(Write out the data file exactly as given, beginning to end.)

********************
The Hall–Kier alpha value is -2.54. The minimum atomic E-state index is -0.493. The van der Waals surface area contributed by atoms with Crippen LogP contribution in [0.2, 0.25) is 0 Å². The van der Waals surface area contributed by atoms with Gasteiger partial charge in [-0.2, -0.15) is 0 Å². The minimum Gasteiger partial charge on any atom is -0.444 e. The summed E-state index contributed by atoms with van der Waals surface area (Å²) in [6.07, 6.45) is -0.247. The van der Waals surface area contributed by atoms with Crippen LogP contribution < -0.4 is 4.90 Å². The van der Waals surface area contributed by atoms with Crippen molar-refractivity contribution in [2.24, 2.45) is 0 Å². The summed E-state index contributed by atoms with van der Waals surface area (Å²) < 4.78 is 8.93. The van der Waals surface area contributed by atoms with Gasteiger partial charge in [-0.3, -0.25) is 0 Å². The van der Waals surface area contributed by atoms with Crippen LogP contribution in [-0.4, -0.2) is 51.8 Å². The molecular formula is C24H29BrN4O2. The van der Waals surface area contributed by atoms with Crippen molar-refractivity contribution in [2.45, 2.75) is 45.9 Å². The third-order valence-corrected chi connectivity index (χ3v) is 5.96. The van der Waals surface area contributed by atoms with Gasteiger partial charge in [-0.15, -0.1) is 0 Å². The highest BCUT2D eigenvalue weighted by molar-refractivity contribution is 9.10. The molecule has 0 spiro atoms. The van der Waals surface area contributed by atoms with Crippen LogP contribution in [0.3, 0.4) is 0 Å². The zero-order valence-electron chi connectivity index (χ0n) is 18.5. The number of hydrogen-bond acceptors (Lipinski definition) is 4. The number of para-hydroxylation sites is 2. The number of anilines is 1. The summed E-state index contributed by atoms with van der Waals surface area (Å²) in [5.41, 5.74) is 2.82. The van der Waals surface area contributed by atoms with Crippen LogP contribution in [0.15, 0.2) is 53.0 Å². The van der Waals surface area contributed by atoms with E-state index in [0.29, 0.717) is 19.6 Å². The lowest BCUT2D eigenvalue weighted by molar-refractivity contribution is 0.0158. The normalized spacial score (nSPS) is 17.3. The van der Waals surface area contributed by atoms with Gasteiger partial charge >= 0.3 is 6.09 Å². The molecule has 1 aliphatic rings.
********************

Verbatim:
The Hall–Kier alpha value is -2.54. The minimum atomic E-state index is -0.493. The van der Waals surface area contributed by atoms with Crippen LogP contribution in [0.2, 0.25) is 0 Å². The van der Waals surface area contributed by atoms with Gasteiger partial charge in [-0.2, -0.15) is 0 Å². The minimum Gasteiger partial charge on any atom is -0.444 e. The summed E-state index contributed by atoms with van der Waals surface area (Å²) in [6.07, 6.45) is -0.247. The van der Waals surface area contributed by atoms with Crippen LogP contribution < -0.4 is 4.90 Å². The van der Waals surface area contributed by atoms with Crippen molar-refractivity contribution in [2.24, 2.45) is 0 Å². The summed E-state index contributed by atoms with van der Waals surface area (Å²) < 4.78 is 8.93. The van der Waals surface area contributed by atoms with Gasteiger partial charge in [-0.3, -0.25) is 0 Å². The van der Waals surface area contributed by atoms with Crippen LogP contribution in [-0.4, -0.2) is 51.8 Å². The molecular formula is C24H29BrN4O2. The van der Waals surface area contributed by atoms with Crippen molar-refractivity contribution in [2.45, 2.75) is 45.9 Å². The third-order valence-corrected chi connectivity index (χ3v) is 5.96. The van der Waals surface area contributed by atoms with Gasteiger partial charge in [-0.15, -0.1) is 0 Å². The highest BCUT2D eigenvalue weighted by molar-refractivity contribution is 9.10. The molecule has 0 spiro atoms. The van der Waals surface area contributed by atoms with Crippen LogP contribution in [0.3, 0.4) is 0 Å². The zero-order valence-electron chi connectivity index (χ0n) is 18.5. The number of hydrogen-bond acceptors (Lipinski definition) is 4. The number of para-hydroxylation sites is 2. The number of anilines is 1. The summed E-state index contributed by atoms with van der Waals surface area (Å²) in [5.41, 5.74) is 2.82. The van der Waals surface area contributed by atoms with Crippen LogP contribution in [0.15, 0.2) is 53.0 Å². The van der Waals surface area contributed by atoms with E-state index in [0.29, 0.717) is 19.6 Å². The lowest BCUT2D eigenvalue weighted by molar-refractivity contribution is 0.0158. The normalized spacial score (nSPS) is 17.3. The van der Waals surface area contributed by atoms with Gasteiger partial charge >= 0.3 is 6.09 Å². The molecule has 1 aliphatic rings.